The 12 Days of Christmas is a collection of short stories loosely based on the Christmas carol of the same name. I say loosely because the titles of each story are about the only thing Christmassy about them. From ‘A Partridge in a Pear Tree’, about Emma Partridge and her desire to protect a pear tree all the way to ‘Twelve Drummers Drumming’, the story of 12 small tin soldiers, these stories swap genre, setting, and characters but never once lands on Christmas. I can’t lie, I was intrigued by this premise of non-Christmassy Christmas stories and drawn by the fantastic cover but often it’s the case that the contents of the book doesn’t stand up to my excitement. Did that happen with this book? Well that’s an easy answer: no, it absolutely did not happen with this book.
In fact, it was quite the opposite. This collection of light, quick reads is both ingenious and original. I was continually impressed by Turner’s ability to create stories with such a strong link to each of the titles whilst managing to stay entirely away from the Christmas theme and what’s more, the tales demonstrate her ability to write (and write well, for that matter) in a number of different genres. She is clearly a talented writer, and these stories are perfect for a quick read in the bath or a little destress before bed time. They require no investment for the reader (perfect for me at the moment!) and yet manage to create enough emotion to keep you going, and the fact that the stories are of varying lengths and depths means that you can pick and choose what is right for you right now.
It’s difficult to pick which story was my favourite. I loved the characters in ‘A Partridge in a Pear Tree’, the romance of ‘Two Turtle Doves’ was a bit cheesy for my liking but the ghostly aspect was handled brilliantly, the characters in ‘Eleven Pipers Piping’ were so real to me, and ‘Five Gold Rings’ was brilliant. My favourites though, have to be: ‘Ten Lords A-Leaping’, with its supernatural element and somewhat tragic theme, and the spooky ‘Twelve Drummers Drumming’. Admittedly, not all the stories were to my liking but in an odd way, that made me like the book even more – it shows Tuner’s versatility, and shows that this little book has something to offer everyone.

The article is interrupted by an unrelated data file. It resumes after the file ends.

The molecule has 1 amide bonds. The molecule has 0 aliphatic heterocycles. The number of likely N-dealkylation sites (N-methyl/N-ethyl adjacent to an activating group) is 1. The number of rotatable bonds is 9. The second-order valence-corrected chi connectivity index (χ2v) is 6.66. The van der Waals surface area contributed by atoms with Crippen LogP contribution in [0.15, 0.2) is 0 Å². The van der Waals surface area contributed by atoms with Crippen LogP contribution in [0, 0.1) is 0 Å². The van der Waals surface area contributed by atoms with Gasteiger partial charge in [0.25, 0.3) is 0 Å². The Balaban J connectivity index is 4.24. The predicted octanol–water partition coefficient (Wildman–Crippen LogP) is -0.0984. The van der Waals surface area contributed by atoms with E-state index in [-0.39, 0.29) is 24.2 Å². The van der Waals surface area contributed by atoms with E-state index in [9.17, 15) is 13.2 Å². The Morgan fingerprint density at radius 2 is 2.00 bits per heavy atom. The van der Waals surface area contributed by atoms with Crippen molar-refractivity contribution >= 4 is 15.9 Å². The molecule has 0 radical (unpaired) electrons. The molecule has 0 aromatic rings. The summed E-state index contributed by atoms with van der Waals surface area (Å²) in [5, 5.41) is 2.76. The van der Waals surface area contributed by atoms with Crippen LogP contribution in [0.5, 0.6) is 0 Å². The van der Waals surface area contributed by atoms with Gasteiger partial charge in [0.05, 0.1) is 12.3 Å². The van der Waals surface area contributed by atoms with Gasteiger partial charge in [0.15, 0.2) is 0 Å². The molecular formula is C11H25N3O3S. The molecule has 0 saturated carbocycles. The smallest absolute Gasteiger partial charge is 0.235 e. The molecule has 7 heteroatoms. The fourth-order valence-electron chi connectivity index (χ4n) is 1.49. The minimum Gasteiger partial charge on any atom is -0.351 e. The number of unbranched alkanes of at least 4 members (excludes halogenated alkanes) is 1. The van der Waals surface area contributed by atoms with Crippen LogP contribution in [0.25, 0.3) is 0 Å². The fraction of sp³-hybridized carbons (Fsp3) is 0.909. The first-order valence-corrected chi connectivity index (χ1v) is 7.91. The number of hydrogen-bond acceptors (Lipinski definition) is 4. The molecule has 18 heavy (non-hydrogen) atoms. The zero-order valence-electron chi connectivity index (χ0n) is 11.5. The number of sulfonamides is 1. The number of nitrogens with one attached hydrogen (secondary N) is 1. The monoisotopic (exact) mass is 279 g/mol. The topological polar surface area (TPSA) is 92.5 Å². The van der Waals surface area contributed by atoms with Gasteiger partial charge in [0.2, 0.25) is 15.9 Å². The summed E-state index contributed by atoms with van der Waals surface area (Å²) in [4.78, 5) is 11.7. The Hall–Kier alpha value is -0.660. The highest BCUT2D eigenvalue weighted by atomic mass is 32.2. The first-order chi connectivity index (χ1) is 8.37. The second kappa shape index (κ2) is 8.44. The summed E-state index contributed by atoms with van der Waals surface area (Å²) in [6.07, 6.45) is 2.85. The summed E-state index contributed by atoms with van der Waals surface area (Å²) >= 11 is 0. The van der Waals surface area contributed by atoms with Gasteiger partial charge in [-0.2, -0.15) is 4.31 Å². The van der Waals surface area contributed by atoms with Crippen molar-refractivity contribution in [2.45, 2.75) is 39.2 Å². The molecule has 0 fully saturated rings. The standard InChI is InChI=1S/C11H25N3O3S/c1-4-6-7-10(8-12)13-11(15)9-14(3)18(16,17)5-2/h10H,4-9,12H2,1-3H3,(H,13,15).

It did have one major issue though. The book, as a whole, needed a really good proofread! The stories are littered with typos and misprints that sometimes pull you out of the story – the same goes for the odd formatting quirks, with the typeset suddenly shrinking mid-story and paragraph indents that are at all different levels. It’s not one or two errors that are easy to miss but they appear regularly throughout the book and it’s such a shame because it gives the book the appearance (and feel) of being unpolished. Sorting out these issues would raise this book from a good collection of short stories to a fantastic book that I would find myself telling the world about. It’s a shame, too, because it could potentially put readers off reading future books by Turner. Still, if a few odd typos and strange formats is all I’ve got to complain about, it’s pretty conclusive that this is a great book.
From ghost stories to love stories, from modern day tales to historical fiction, from a single partridge to twelve drummers, this book has a story for everyone and as long as you can overlook the editing and formatting errors, I can’t recommend this non-Christmassy Christmas book any more.